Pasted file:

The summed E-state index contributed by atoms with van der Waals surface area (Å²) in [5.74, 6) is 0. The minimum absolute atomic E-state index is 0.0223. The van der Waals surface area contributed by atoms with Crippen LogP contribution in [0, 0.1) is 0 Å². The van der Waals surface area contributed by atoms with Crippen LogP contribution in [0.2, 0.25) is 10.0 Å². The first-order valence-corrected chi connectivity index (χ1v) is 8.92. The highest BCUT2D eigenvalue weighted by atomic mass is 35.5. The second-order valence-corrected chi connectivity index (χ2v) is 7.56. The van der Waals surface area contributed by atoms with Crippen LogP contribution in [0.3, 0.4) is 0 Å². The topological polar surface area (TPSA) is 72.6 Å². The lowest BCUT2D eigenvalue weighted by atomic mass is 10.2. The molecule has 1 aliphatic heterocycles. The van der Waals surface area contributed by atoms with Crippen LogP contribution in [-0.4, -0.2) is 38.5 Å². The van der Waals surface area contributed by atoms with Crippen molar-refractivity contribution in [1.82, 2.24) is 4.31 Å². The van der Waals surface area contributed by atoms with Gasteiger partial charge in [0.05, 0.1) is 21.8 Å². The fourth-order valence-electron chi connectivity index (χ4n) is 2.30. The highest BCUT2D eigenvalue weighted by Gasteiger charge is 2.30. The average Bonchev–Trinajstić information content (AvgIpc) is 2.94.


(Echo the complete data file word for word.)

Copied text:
The summed E-state index contributed by atoms with van der Waals surface area (Å²) in [5.74, 6) is 0. The minimum absolute atomic E-state index is 0.0223. The van der Waals surface area contributed by atoms with Crippen LogP contribution in [0, 0.1) is 0 Å². The van der Waals surface area contributed by atoms with Crippen LogP contribution in [0.2, 0.25) is 10.0 Å². The first-order valence-corrected chi connectivity index (χ1v) is 8.92. The highest BCUT2D eigenvalue weighted by atomic mass is 35.5. The second-order valence-corrected chi connectivity index (χ2v) is 7.56. The van der Waals surface area contributed by atoms with Crippen LogP contribution in [0.3, 0.4) is 0 Å². The topological polar surface area (TPSA) is 72.6 Å². The lowest BCUT2D eigenvalue weighted by atomic mass is 10.2. The molecule has 1 aliphatic heterocycles. The van der Waals surface area contributed by atoms with Crippen LogP contribution in [-0.4, -0.2) is 38.5 Å². The van der Waals surface area contributed by atoms with Crippen molar-refractivity contribution in [1.82, 2.24) is 4.31 Å². The van der Waals surface area contributed by atoms with Gasteiger partial charge in [0.05, 0.1) is 21.8 Å². The fourth-order valence-electron chi connectivity index (χ4n) is 2.30. The highest BCUT2D eigenvalue weighted by Gasteiger charge is 2.30. The average Bonchev–Trinajstić information content (AvgIpc) is 2.94.